1. Interestingly, the United States did follow the global model of government ownership of the nation’s airports, though it has been slow to follow the subsequent global trend toward airport privatization. In fact, the United States is today a significant laggard in privatizing airports, largely because of the way they are financed with tax-exempt municipal bonds [see Enright and Ng (2001)].
2. The seven largest international oil companies were given the memorable title of “the Seven Sisters” during the 1960s by Enrico Mattei, the head of the Italian state oil company, ENI [Sampson (1975)]. It was never quite clear whether Mattei admired or resented the Sisters (probably both), but he became the very embodiment of the entrepreneurial SOE manager, pushing ENI into the global big leagues by striking oil purchase agreements with the new Libyan government of Muammar Kaddafi. Ironically, the modern foundation named in his honor, Fondazione ENI-Enrico Mattei (FEEM), is a leading proponent of privatization in Europe.
3. It is always tempting to look at a watershed historical event and perceive that both the event and the effects that flowed from it were foreordained. To grasp just how incorrect this is with respect to privatization, I would recommend that any scholar wishing to conduct research in this field take the same step that I did in order to see how privatization evolved as a policy. Go to an academic library and find the shelves where the older issues of the Economist are kept. Begin leafing through the magazines from the late 1950s or early 1960s, and read (or copy) those articles dealing with government policies regarding state-owned enterprises. Continue reading these articles, in chronological order, at least through the mid-1980s. This brings home just how revolutionary the early attempts at privatization really were perceived to be. The exercise also gave me tremendous respect for the moral courage of the early privatization pioneers.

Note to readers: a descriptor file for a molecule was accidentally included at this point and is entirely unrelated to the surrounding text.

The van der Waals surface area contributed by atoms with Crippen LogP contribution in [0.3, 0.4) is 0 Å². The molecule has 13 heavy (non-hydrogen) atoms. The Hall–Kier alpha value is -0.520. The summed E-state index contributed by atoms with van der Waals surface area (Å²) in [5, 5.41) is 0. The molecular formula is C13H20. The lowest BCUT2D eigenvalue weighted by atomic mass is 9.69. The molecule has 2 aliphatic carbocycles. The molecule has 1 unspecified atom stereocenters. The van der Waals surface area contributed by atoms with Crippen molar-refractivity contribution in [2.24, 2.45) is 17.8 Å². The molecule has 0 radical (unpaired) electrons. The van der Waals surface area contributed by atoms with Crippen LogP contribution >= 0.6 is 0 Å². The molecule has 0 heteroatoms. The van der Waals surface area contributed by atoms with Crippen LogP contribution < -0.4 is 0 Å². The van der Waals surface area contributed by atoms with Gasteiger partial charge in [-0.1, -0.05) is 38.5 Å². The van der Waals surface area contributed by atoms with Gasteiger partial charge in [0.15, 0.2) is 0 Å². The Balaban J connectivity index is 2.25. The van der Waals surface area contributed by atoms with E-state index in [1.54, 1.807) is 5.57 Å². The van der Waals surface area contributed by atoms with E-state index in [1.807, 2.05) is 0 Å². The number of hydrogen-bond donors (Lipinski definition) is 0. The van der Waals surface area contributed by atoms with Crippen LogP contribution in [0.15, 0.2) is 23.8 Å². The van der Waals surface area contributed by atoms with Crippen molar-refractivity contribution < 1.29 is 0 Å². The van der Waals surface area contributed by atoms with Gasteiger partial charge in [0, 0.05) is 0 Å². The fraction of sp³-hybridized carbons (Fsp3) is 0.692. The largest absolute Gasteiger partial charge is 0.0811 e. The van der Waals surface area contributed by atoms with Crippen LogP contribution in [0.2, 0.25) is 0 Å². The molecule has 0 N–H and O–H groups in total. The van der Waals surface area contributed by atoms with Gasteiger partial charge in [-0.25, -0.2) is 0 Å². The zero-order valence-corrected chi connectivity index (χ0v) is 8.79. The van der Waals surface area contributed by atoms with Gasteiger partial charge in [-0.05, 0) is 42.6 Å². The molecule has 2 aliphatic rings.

4. Using a broader definition of privatization—one that encompassed reactively changing the policies of an immediate predecessor government—the Churchill government’s denationalization of the British steel industry during the early 1950s could well be labeled the first “privatization.” I thank David Parker for pointing this out to me.
5. Yarrow (1986), Vickers and Yarrow (1991), Menyah, Paudyal, and Inganyete (1995),